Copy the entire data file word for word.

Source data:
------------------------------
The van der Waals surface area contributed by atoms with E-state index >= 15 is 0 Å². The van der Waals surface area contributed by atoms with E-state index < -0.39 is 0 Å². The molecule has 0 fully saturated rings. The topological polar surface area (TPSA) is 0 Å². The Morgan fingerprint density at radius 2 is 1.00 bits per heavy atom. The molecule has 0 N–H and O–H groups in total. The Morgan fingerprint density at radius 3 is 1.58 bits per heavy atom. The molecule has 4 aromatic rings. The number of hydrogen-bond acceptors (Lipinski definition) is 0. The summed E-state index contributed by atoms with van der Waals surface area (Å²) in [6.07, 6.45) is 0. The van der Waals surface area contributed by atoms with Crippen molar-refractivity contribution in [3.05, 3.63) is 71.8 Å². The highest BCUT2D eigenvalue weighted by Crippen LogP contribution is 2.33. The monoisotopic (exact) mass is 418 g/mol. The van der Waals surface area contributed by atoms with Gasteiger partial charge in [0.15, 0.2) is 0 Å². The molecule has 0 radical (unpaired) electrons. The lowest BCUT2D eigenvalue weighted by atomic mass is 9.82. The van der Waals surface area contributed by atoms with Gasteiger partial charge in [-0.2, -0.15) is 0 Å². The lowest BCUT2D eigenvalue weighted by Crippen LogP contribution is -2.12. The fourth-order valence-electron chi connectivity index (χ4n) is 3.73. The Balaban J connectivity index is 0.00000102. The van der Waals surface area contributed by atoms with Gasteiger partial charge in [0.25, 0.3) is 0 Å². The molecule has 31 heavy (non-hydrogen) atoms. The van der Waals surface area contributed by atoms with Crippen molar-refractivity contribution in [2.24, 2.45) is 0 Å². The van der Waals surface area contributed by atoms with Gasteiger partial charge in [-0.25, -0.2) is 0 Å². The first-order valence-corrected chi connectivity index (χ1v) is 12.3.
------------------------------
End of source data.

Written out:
The van der Waals surface area contributed by atoms with E-state index >= 15 is 0 Å². The van der Waals surface area contributed by atoms with E-state index < -0.39 is 0 Å². The molecule has 0 fully saturated rings. The topological polar surface area (TPSA) is 0 Å². The Morgan fingerprint density at radius 2 is 1.00 bits per heavy atom. The molecule has 0 N–H and O–H groups in total. The Morgan fingerprint density at radius 3 is 1.58 bits per heavy atom. The molecule has 4 aromatic rings. The number of hydrogen-bond acceptors (Lipinski definition) is 0. The summed E-state index contributed by atoms with van der Waals surface area (Å²) in [6.07, 6.45) is 0. The van der Waals surface area contributed by atoms with Crippen molar-refractivity contribution in [3.05, 3.63) is 71.8 Å². The highest BCUT2D eigenvalue weighted by Crippen LogP contribution is 2.33. The monoisotopic (exact) mass is 418 g/mol. The van der Waals surface area contributed by atoms with Gasteiger partial charge in [0.15, 0.2) is 0 Å². The molecule has 0 radical (unpaired) electrons. The lowest BCUT2D eigenvalue weighted by atomic mass is 9.82. The van der Waals surface area contributed by atoms with Gasteiger partial charge in [-0.2, -0.15) is 0 Å². The lowest BCUT2D eigenvalue weighted by Crippen LogP contribution is -2.12. The fourth-order valence-electron chi connectivity index (χ4n) is 3.73. The Balaban J connectivity index is 0.00000102. The van der Waals surface area contributed by atoms with Gasteiger partial charge in [0.25, 0.3) is 0 Å². The molecule has 31 heavy (non-hydrogen) atoms. The van der Waals surface area contributed by atoms with Crippen molar-refractivity contribution in [2.24, 2.45) is 0 Å². The van der Waals surface area contributed by atoms with Gasteiger partial charge in [-0.25, -0.2) is 0 Å². The first-order valence-corrected chi connectivity index (χ1v) is 12.3.